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Nancy nixes Bush re-election bid and convention

July 1, 1993

Former President Ronald Reagan’s widow has socked it to the GOP. She let the Republicans know she wants nothing to do with their convention or President George W. Bush’s re-election bid. According to the news letter Capitol Hill Blue, Nancy Reagan has rejected numerous invitations to appear at the upcoming Republican National Convention in New York. She also warned the Bush camp she will not tolerate any use of her late husband’s image or his words by the Bush campaign. An earlier attempt by the Bushites to do just that in a campaign ad drew her ire and a prompt and pointed demand that they cease and desist.

A spokesman for the late president’s widow said: “Mrs. Reagan does not support President Bush’s re-election and neither do most members of the president’s family.”

Her son, Ron Reagan, spoke at the recent Democratic National Convention. In an article in next month’s Esquire magazine he writes that “George W. Bush and his administration have taken normal mendacity to a startling new level far beyond lies of convenience. They traffic in big lies.”

He is joined by his sister, Patty in opposing Bush’s re-election bid. Only Michael Reagan, a conservative talk show host, backs Bush and charges Ron is manipulating his mother. Michael is not Reagan’s biological offspring. He was adopted by Reagan when the actor was married to actress Jane Wyman. Like the old Smothers brothers gag, he complains that Nancy likes Ron best.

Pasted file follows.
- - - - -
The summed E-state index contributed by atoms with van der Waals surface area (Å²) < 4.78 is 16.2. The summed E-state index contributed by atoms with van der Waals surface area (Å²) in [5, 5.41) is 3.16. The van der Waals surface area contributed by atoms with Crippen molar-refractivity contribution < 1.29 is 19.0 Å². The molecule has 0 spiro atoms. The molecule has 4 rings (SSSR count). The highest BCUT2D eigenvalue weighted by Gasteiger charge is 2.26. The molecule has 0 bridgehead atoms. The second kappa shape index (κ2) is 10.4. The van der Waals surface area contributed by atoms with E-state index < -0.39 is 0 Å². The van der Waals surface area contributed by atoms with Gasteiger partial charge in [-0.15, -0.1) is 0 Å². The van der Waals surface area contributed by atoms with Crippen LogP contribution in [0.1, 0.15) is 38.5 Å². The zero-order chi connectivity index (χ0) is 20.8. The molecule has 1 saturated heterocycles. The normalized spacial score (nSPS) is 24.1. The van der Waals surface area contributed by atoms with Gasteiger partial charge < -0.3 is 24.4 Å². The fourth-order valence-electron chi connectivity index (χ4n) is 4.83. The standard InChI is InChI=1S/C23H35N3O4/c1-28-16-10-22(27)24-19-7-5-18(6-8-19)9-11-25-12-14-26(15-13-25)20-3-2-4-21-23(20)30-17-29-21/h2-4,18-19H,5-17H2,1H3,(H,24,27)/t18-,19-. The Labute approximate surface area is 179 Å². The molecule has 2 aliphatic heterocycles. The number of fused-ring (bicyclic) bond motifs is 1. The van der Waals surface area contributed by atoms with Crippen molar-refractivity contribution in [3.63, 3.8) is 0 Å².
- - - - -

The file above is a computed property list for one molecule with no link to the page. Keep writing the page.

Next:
Michael told Fox News “He is her favorite. Ron can do no wrong. I mean, basically that’s it, Ron can do no wrong.”

But Ron believes Bush has severely damaged or destroyed the party his father helped to build. “My father, acting roles excepted, never pretended to be anyone but himself,” he wrote in Esquire. “His Republican Party, furthermore, seems a far cry from the current model, with its cringing obeisance to the religious right.”

The falling out between the Reagans and the Bushes revolves around the issue of stem cell research, a development that many believe promises cures for debilitating diseases such as Alzheimer’s, which claimed Ronald Reagan’s life. Bush and his ultra-conservative allies are against such research, the Reagans, except for Michael, support it. Beyond that, Nancy has told close friends she believes Bush and the party leadership have been dividers, not uniters of the country because of their extreme views. She wants no part of them.

During the week of Reagan’s funeral, Nancy exploded into anger when she learned the Bush campaign was test marketing ads that contained Reagan’s photos and speeches in an effort to imply the late president supported Bush and his re-election. She personally called the honcho of the Republican Party, Ed Gillespie and demanded the ads be destroyed.

The Republicans admitted the ads were made but were never aired. They were scrubbed after focus groups that viewed them thought they were in poor taste. “Mrs. Reagan doesn’t care why the ads were pulled,” her spokesman said. “She just wanted to make sure they never went on the air. She does care about whether or not the memory of President Reagan is used for political purposes.”

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